2. The application makes a request to a secured endpoint to retrieve the SAS token to connect to the IoT Hub.
  3. If the device is not registered, the API endpoint makes a call to IoT Hub to register the device.
  4. Once a device is registered, the API endpoint generates a SAS token for the client device.
  5. The client device can then use the SAS token to make authorized requests to the IoT Hub.

token service flow

We set up an Azure Function so the POC can register and supply SAS tokens. Devices can use the tokens to connect with the IoT Hub to send sensor data to FTIS’s algorithms and long term storage. FTIS will integrate the registration code into the existing secured API.

Note: the Azure Function has a key that secures the endpoint. In the prototype version, the key is in the source code. In the production version, the key will be behind a secured API endpoint (as described above).

Each SAS token returned is scoped so the specific device can only send data to Azure IoT Hub; it cannot manage the device registry. Azure IoT Hub can also disable individual devices via the Management Portal if a device is compromised.

“Building in ‘security-from-the-start’ will save us a lot of headaches in future scale up”

—Jaco Pretorius, co-founder FTIS

The C# Azure Function code for device registration:

using System;
using System.Net;
using Microsoft.Azure.Devices;
using System.Configuration;
using Microsoft.Azure.Devices.Common.Security;

public static async Task<HttpResponseMessage> Run(HttpRequestMessage req, TraceWriter log)
    log.Info("C# HTTP trigger function processed a request.");

    // Get request body
    dynamic data = await req.Content.ReadAsAsync<object>();

    // Set name to query string or body data88
    string name = data?.name;
    if (name == null)
        return req.CreateResponse(HttpStatusCode.BadRequest, "Please pass a device name in the request body");

    var connectionString = ConfigurationManager.AppSettings["iotregistry"];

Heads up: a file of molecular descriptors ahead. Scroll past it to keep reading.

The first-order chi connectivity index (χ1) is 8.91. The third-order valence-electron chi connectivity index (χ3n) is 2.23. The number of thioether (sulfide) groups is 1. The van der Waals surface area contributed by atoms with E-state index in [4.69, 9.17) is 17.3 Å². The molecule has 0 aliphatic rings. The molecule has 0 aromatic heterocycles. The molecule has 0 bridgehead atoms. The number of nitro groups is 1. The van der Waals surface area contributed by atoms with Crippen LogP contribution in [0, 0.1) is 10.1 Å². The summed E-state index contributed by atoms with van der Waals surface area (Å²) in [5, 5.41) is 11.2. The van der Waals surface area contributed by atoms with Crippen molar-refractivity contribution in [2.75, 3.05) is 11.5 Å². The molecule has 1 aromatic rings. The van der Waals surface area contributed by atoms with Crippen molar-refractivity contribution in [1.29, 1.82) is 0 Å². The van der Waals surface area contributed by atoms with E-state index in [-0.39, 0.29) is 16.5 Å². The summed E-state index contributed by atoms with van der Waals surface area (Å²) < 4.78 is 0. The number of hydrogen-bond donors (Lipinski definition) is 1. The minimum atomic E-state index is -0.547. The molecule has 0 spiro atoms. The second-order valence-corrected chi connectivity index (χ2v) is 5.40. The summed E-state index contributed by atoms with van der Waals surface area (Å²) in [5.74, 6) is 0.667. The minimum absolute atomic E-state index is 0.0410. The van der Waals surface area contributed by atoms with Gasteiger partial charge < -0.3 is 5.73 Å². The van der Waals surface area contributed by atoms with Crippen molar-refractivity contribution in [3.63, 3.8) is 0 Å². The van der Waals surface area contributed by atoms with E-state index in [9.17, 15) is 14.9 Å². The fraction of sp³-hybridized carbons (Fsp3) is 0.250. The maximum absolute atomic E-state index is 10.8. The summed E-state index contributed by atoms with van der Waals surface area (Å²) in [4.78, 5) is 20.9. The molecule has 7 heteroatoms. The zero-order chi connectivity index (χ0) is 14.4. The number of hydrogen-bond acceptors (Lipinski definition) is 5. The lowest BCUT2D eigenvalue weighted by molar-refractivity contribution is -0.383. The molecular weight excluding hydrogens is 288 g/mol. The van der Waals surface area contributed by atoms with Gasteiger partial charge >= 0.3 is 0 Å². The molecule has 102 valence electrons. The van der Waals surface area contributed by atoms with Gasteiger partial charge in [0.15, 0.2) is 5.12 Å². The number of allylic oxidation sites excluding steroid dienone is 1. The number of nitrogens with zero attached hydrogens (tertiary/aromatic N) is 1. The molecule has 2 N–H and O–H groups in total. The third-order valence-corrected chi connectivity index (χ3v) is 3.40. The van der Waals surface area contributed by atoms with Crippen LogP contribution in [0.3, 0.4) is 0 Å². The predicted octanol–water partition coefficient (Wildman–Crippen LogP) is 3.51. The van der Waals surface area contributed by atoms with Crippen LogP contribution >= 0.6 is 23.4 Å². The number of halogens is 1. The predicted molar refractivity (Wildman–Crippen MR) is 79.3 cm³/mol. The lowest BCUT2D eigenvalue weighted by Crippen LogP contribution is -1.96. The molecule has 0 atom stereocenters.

RegistryManager manager = RegistryManager.CreateFromConnectionString(connectionString);
    Device device = await manager.GetDeviceAsync(name);
    if (device == null){
            log.Info($"Adding Device {name}");
            device = await manager.AddDeviceAsync(new Device(name));
        catch (Exception ex)
            log.Info($"error adding device {ex.Message}");
            return req.CreateResponse(HttpStatusCode.BadRequest, "Unable to register device.");

    var sasBuilder = new SharedAccessSignatureBuilder()
        Key = device.Authentication.SymmetricKey.PrimaryKey,
        Target = String.Format("{0}/devices/{1}", "", WebUtility.UrlEncode(device.Id)),
        TimeToLive = TimeSpan.FromHours(2)

    var response = new {SASToken= sasBuilder.ToSignature()};

    return req.CreateResponse(HttpStatusCode.OK, response);

To send sensor data to IoT Hub for processing, the mobile device uses the iOS companion app and the MQTT protocol. There is no IoT Hub SDK for the iOS platform; the MQTT protocol was chosen because of existing iOS library support.

Both the app and the code additions were written in Objective-C. Here’s an excerpt of the Objective-C code to connect to IoT Hub from the iOS companion app:

-(void) CallRegistrationService {
    NSString *urlPath = [NSString stringWithFormat:@"", azureFunctionName, azureFunctionCode];
    NSURL *url = [NSURL URLWithString:urlPath];
    NSDictionary *dictionary = @{ @"name" : deviceName };
    NSData *JSONData = [NSJSONSerialization dataWithJSONObject:dictionary
    NSMutableURLRequest *request = [NSMutableURLRequest requestWithURL:url];
    request.HTTPMethod = @"POST";
    request.HTTPBody = JSONData;
    [request addValue:@"application/json" forHTTPHeaderField:@"Content-Type"];
    NSURLSessionDataTask *task = [[NSURLSession sharedSession] dataTaskWithRequest:request
                                                                 completionHandler:^(NSData *data,
                                                                                     NSURLResponse *response,
                                                                                     NSError *error)
                                      if (!error)
                                          NSLog(@"Status code: %li", (long)((NSHTTPURLResponse *)response).statusCode);
                                          NSString * text = [[NSString alloc] initWithData: data encoding: NSUTF8StringEncoding];
                                          NSLog(@"%@", text);
                                          NSDictionary *json = [NSJSONSerialization JSONObjectWithData:data options:0 error:nil];
                                          NSLog(@"%@", json);
                                          sasToken = json[@"SASToken"];
                                          NSLog(@"%@", sasToken);
                                          [self ConnectToHub];
                                          NSLog(@"Error: %@", error.localizedDescription);
    [task resume];

- (IBAction)sendMessage:(id)sender {
    NSString *topic = [NSString stringWithFormat:@"devices/%@/messages/events/", deviceName];

    [mqtt publish:topic withString: defualtPayload qos:CocoaMQTTQOSQos1 retained:false dup:false];

-(void) ConnectToHub {